The Congressional Review Act, 5 U.S.C. 801 et seq., as added by the Small Business Regulatory Enforcement Fairness Act of 1996, generally provides that before a rule may take effect, the agency promulgating the rule must submit a rule report, which includes a copy of the rule, to each House of the Congress and to the Comptroller General of the United States. EPA will submit a report containing this rule and other required information to the U.S. Senate, the U.S. House of Representatives, and the Comptroller General of the United States before publication of the rule in the Federal Register. A major rule cannot take effect until 60 days after it is published in the Federal Register. This action is not a “major rule” as defined by 5 U.S.C. 804(2).

Pursuant to 5 U.S.C. 605(b), I certify that today's rule would not have a significant impact on a substantial number of small entities within the meaning of those terms for RFA purposes.

F. Unfunded Mandates Reform Act

Under section 202 of the Unfunded Mandates Reform Act of 1995 (UMRA), signed into law on March 22, 1995, EPA must prepare a budgetary impact statement to accompany any proposed or final rule that includes a Federal mandate that may result in estimated annual costs to state, local, or tribal governments in the aggregate, or to the private sector, of $100 million or more. Under section 205, EPA must select the most cost-effective and least burdensome alternative that achieves the objectives of the rule and is consistent with statutory requirements. Section 203 requires EPA to establish a plan for informing and advising any small governments that may be significantly or uniquely impacted by the rule.

EPA believes, as discussed above, that because this rule approves pre-existing requirements under state law and does not impose any additional enforceable duty, it does not constitute a Federal mandate, as defined in section 101 of the UMRA.

G. Executive Order 13132

Executive Order 13132, entitled Federalism (64 FR 43255, August 10, 1999) requires EPA to develop an accountable process to ensure “meaningful and timely input by state and local officials in the development of regulatory policies that have federalism implications.” “Policies that have federalism implications” is defined in the Executive Order to include regulations that have “substantial direct effects on the states, on the relationship between the national government and the states, or on the distribution of power and responsibilities among the various levels of government.” Under Executive Order 13132, EPA may not issue a regulation that has federalism implications, that imposes substantial direct compliance costs, and that is not required by statute, unless the Federal Government provides the funds necessary to pay the direct compliance costs incurred by state and local governments, or EPA consults with state and local officials early in the process of developing the proposed regulation. EPA also may not issue a regulation that has federalism implications and that preempts state law unless the Agency consults with state and local officials early in the process of developing the proposed regulation.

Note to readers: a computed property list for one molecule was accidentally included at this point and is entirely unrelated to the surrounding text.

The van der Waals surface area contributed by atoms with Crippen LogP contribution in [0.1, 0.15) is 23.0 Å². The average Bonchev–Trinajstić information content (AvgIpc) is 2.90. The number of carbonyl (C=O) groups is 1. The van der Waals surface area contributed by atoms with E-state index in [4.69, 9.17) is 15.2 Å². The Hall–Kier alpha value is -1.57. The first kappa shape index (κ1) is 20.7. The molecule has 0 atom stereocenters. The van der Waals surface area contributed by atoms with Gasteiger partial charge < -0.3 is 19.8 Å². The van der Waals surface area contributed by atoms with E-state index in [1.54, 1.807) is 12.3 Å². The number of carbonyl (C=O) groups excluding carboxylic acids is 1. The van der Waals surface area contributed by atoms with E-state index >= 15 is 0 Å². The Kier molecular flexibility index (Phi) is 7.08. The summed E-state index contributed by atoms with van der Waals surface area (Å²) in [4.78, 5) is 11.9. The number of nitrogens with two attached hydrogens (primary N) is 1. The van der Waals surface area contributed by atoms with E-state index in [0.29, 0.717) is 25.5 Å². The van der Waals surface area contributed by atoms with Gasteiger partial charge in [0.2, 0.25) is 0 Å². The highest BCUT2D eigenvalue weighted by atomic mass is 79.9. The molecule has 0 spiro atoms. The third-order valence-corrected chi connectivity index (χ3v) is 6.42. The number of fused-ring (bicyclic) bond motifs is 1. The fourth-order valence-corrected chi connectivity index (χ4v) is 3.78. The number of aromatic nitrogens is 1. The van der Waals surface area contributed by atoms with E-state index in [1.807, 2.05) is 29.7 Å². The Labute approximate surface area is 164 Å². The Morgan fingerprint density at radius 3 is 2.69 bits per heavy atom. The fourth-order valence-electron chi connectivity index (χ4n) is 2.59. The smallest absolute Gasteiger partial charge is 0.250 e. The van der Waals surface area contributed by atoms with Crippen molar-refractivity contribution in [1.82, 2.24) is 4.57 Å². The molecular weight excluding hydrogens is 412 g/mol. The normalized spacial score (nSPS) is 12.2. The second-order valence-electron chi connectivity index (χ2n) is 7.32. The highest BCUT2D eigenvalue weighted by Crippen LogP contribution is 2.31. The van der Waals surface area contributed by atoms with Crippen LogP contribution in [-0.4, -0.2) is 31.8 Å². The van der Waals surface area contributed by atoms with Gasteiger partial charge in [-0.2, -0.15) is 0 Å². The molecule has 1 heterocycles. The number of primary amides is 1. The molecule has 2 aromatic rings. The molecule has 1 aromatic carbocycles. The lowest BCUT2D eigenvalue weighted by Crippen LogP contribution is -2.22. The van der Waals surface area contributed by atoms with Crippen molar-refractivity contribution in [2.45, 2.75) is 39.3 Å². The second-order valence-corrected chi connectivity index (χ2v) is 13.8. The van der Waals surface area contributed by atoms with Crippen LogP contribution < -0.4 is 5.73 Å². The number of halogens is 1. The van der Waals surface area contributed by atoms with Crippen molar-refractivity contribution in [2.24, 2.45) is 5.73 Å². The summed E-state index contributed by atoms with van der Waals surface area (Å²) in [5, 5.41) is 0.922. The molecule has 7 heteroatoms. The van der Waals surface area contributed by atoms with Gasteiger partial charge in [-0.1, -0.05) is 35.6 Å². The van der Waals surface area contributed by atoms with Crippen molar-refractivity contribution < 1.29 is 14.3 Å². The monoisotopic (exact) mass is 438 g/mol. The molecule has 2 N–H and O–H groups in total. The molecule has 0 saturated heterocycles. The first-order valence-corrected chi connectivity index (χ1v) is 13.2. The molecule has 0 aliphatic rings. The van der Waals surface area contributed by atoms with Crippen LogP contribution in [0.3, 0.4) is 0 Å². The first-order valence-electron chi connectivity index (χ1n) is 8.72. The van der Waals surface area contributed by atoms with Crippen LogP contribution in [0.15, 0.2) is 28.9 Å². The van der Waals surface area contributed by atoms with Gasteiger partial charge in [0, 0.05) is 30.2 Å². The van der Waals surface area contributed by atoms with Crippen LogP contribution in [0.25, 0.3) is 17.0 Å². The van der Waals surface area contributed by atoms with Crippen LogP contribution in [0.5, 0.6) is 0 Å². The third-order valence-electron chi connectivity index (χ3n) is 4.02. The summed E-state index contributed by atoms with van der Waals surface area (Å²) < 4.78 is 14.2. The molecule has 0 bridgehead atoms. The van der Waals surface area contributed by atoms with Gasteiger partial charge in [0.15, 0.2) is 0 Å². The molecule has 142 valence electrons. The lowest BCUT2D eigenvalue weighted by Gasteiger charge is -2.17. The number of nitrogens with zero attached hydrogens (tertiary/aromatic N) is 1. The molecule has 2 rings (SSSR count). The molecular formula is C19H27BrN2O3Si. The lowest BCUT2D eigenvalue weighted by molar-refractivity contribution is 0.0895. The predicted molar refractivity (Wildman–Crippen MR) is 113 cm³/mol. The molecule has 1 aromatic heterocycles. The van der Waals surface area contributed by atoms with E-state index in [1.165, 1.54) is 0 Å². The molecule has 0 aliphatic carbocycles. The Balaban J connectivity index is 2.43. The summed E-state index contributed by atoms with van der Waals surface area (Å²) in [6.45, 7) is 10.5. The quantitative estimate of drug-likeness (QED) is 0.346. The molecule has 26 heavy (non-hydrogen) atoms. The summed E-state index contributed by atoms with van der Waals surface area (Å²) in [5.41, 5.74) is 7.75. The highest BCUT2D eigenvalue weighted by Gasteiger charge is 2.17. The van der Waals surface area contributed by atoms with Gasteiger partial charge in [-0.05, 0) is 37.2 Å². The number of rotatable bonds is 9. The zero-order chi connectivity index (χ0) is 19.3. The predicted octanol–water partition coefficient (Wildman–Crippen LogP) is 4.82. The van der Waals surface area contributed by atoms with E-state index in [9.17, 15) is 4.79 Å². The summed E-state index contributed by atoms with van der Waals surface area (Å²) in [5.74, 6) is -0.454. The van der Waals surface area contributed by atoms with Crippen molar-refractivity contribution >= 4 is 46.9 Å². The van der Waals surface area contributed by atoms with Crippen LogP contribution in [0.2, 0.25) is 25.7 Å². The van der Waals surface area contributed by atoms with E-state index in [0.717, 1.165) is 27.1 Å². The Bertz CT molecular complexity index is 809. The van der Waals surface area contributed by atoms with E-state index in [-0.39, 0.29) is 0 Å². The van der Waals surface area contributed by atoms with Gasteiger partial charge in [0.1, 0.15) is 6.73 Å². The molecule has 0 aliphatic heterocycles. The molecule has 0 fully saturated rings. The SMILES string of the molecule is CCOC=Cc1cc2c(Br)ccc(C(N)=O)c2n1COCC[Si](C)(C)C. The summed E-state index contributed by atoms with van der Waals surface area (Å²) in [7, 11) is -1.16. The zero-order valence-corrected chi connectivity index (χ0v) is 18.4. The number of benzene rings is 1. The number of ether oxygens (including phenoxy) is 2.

This action merely approves a state rule implementing a Federal standard, and does not alter the relationship of the distribution of power and responsibilities established in the CAA. Thus, the requirements of section 6 of the Executive Order do not apply to this final action.

H. National Technology Transfer and Advancement Act

Section 12(d) of the National Technology Transfer and Advancement Act of 1995 (NTTAA), Public Law 104-113, section 12(d) (15 U.S.C. 272 note) directs EPA to use voluntary consensus standards in its regulatory activities unless to do so would be inconsistent with applicable law or otherwise impractical. Voluntary consensus standards are technical standards (e.g., materials specifications, test methods, sampling procedures, and business practices) that are developed or adopted by voluntary consensus standards bodies. The NTTAA directs EPA to provide Congress, through OMB, explanations when the Agency decides not to use available and applicable voluntary consensus standards.